Overview of European school food policies and their key features, validated by Member States. The database can be made available upon request, whereas the summary report is freely downloadable.
- Stefan Storcksdieck genannt Bonsmann
How to cite
Storcksdieck genannt Bonsmann, Stefan (2014): European national school food policy database. European Commission, Joint Research Centre (JRC) [Dataset] PID: http://data.europa.eu/89h/82dc713d-d501-4107-8eee-d056518db9bd
In light of the growing childhood obesity epidemic, the European Commission and Member States have developed the EU Action Plan on Childhood Obesity 2014-2020. Supporting its implementation, the JRC has been facilitating knowledge exchange by mapping national school food policies and fostering stakeholder dialogue.
To provide further insight into the various school food policies in place across Europe, the JRC has produced country factsheets that answer questions such as: what are the common objectives of school food policies in Europe? Which nutrient-based standards are used for lunch-time meals? Which countries restrict food marketing in schools, and how?
Country by country, the factsheets give details about policy objectives, evaluation measures, food- and nutrient-based standards or guidelines, restrictions on vending services and food marketing in schools, and whether food and nutrition education is a mandatory part of the national curriculum. The information is complemented by key figures on population size and the prevalence of childhood overweight and obesity in different age groups.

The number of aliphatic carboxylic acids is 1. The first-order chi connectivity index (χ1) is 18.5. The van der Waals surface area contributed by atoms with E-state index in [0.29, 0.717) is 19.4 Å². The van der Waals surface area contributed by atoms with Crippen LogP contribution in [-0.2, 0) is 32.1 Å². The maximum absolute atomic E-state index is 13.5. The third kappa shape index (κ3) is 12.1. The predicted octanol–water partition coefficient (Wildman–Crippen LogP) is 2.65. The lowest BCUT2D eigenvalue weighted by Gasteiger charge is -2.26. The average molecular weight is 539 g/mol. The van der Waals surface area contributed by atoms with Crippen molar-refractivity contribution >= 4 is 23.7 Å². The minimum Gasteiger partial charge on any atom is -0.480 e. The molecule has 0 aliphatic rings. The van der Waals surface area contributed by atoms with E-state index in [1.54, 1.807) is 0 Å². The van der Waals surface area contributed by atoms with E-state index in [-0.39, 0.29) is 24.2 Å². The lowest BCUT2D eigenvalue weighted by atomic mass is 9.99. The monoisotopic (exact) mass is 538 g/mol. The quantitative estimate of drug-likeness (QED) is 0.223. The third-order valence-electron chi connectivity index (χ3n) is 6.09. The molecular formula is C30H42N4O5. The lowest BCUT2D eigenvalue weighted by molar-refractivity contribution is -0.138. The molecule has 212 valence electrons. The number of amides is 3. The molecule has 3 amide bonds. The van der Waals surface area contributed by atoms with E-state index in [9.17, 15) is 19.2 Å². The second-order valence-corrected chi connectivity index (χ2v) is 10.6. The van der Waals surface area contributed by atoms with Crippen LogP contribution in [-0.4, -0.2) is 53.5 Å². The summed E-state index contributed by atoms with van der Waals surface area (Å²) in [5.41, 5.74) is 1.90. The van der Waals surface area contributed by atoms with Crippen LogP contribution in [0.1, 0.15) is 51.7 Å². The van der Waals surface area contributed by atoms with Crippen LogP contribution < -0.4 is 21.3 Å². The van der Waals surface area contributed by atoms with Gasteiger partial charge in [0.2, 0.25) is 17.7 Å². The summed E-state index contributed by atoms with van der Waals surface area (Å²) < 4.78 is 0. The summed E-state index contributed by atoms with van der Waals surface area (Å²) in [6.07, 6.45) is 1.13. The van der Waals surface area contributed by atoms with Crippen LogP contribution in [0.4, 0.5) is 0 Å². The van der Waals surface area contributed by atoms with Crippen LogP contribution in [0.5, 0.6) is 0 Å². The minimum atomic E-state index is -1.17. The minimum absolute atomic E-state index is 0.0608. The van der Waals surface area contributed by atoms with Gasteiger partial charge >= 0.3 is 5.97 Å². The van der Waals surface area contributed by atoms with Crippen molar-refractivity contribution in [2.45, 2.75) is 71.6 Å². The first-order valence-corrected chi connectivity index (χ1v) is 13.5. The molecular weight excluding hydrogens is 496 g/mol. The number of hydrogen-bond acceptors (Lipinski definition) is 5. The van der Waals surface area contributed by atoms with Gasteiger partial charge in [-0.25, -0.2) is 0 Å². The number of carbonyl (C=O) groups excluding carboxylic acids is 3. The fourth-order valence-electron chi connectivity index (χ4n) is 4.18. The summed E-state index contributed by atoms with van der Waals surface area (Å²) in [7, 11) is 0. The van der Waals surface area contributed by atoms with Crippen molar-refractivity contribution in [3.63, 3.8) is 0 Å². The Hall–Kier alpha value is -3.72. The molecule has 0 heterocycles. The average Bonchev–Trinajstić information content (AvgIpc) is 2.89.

Background: With childhood obesity prevalence on the rise in many European countries, schools may serve as a protected environment for children to learn healthy diet and lifestyle habits. Policy makers, educators and researchers would benefit from a comprehensive overview of European school food policies. Methods: We screened public databases, EU level reports, national ministerial websites and the scientific literature to collate official school food policies across Europe. Member States representatives checked that all appropriate documents (total of 34 policies) had been identified and referenced, and they reviewed and confirmed the extracted data. Results: Mandatory standards are defined in 18 of the policies (53%), the remainder offering voluntary guidelines. Top 3 policy aims are to improve child nutrition (97%), teach healthy dietary/lifestyle habits (94%) and reduce/prevent obesity (88%). Variations mainly relate to the types of meals targeted (e.g. lunch, breakfast, snack, dinner); whether standards/recommendations are nutrient- and/or food-based; and if vending machines and the wider food environment (kiosks near schools, packed lunches from home, etc.) are considered. Conclusion: We provide an up-to-date overview of European school food policies. The next step will be to assess the need and feasibility for developing best practice guidelines for school food policies in Europe, bearing in mind cultural and structural differences between countries.
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- European Commission, Joint Research Centre
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- Agriculture, fisheries, forestry and food, Education, culture and sport, Health
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